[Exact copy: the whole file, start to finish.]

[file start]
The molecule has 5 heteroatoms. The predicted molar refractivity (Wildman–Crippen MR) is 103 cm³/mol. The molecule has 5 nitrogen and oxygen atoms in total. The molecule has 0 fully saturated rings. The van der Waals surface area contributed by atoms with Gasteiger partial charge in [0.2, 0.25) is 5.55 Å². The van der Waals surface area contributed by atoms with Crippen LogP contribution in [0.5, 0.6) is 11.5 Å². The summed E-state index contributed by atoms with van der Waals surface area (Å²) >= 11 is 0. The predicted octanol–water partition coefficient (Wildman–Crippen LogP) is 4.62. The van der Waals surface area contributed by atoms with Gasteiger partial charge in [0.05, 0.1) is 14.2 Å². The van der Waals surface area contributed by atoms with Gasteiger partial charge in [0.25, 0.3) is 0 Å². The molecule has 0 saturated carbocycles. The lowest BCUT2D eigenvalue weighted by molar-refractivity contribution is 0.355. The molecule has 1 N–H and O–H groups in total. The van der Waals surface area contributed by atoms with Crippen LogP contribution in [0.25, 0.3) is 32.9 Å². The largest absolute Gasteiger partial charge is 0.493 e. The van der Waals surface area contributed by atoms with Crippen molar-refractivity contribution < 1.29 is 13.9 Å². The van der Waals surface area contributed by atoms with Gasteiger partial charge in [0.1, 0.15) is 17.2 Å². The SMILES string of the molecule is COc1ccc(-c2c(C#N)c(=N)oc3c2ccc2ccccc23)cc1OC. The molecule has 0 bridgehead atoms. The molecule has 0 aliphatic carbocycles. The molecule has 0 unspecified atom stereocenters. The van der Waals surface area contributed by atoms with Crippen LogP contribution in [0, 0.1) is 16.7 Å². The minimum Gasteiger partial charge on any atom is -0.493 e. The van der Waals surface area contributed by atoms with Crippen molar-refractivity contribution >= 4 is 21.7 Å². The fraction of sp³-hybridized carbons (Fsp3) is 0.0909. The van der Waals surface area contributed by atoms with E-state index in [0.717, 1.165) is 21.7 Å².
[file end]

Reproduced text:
The molecule has 5 heteroatoms. The predicted molar refractivity (Wildman–Crippen MR) is 103 cm³/mol. The molecule has 5 nitrogen and oxygen atoms in total. The molecule has 0 fully saturated rings. The van der Waals surface area contributed by atoms with Gasteiger partial charge in [0.2, 0.25) is 5.55 Å². The van der Waals surface area contributed by atoms with Crippen LogP contribution in [0.5, 0.6) is 11.5 Å². The summed E-state index contributed by atoms with van der Waals surface area (Å²) >= 11 is 0. The predicted octanol–water partition coefficient (Wildman–Crippen LogP) is 4.62. The van der Waals surface area contributed by atoms with Gasteiger partial charge in [0.05, 0.1) is 14.2 Å². The van der Waals surface area contributed by atoms with Gasteiger partial charge in [0.25, 0.3) is 0 Å². The molecule has 0 saturated carbocycles. The lowest BCUT2D eigenvalue weighted by molar-refractivity contribution is 0.355. The molecule has 1 N–H and O–H groups in total. The van der Waals surface area contributed by atoms with Crippen LogP contribution in [0.25, 0.3) is 32.9 Å². The largest absolute Gasteiger partial charge is 0.493 e. The van der Waals surface area contributed by atoms with Crippen molar-refractivity contribution < 1.29 is 13.9 Å². The van der Waals surface area contributed by atoms with Gasteiger partial charge in [0.1, 0.15) is 17.2 Å². The SMILES string of the molecule is COc1ccc(-c2c(C#N)c(=N)oc3c2ccc2ccccc23)cc1OC. The molecule has 0 bridgehead atoms. The molecule has 0 aliphatic carbocycles. The molecule has 0 unspecified atom stereocenters. The van der Waals surface area contributed by atoms with Crippen LogP contribution in [0, 0.1) is 16.7 Å². The minimum Gasteiger partial charge on any atom is -0.493 e. The van der Waals surface area contributed by atoms with Crippen molar-refractivity contribution >= 4 is 21.7 Å². The fraction of sp³-hybridized carbons (Fsp3) is 0.0909. The van der Waals surface area contributed by atoms with E-state index in [0.717, 1.165) is 21.7 Å².